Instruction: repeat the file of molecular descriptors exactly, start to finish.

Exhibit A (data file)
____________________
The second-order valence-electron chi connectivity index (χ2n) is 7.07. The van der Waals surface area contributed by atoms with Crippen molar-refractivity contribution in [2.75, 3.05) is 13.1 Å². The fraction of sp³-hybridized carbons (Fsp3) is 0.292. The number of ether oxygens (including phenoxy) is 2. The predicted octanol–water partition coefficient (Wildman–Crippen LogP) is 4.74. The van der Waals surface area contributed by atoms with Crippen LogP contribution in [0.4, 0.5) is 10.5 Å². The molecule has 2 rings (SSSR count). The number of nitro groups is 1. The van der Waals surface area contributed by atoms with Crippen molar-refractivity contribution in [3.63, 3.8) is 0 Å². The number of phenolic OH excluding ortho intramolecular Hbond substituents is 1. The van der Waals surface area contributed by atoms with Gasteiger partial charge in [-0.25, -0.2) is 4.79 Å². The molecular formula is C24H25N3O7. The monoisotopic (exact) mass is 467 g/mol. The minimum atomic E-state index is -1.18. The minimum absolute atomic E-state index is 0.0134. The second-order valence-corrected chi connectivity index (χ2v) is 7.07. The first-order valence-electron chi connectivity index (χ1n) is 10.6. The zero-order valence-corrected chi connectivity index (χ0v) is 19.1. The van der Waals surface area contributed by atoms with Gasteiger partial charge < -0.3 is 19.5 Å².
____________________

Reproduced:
The second-order valence-electron chi connectivity index (χ2n) is 7.07. The van der Waals surface area contributed by atoms with Crippen molar-refractivity contribution in [2.75, 3.05) is 13.1 Å². The fraction of sp³-hybridized carbons (Fsp3) is 0.292. The number of ether oxygens (including phenoxy) is 2. The predicted octanol–water partition coefficient (Wildman–Crippen LogP) is 4.74. The van der Waals surface area contributed by atoms with Crippen LogP contribution in [0.4, 0.5) is 10.5 Å². The molecule has 2 rings (SSSR count). The number of nitro groups is 1. The van der Waals surface area contributed by atoms with Crippen molar-refractivity contribution in [3.63, 3.8) is 0 Å². The number of phenolic OH excluding ortho intramolecular Hbond substituents is 1. The van der Waals surface area contributed by atoms with Gasteiger partial charge in [-0.25, -0.2) is 4.79 Å². The molecular formula is C24H25N3O7. The monoisotopic (exact) mass is 467 g/mol. The minimum atomic E-state index is -1.18. The minimum absolute atomic E-state index is 0.0134. The second-order valence-corrected chi connectivity index (χ2v) is 7.07. The first-order valence-electron chi connectivity index (χ1n) is 10.6. The zero-order valence-corrected chi connectivity index (χ0v) is 19.1. The van der Waals surface area contributed by atoms with Gasteiger partial charge < -0.3 is 19.5 Å².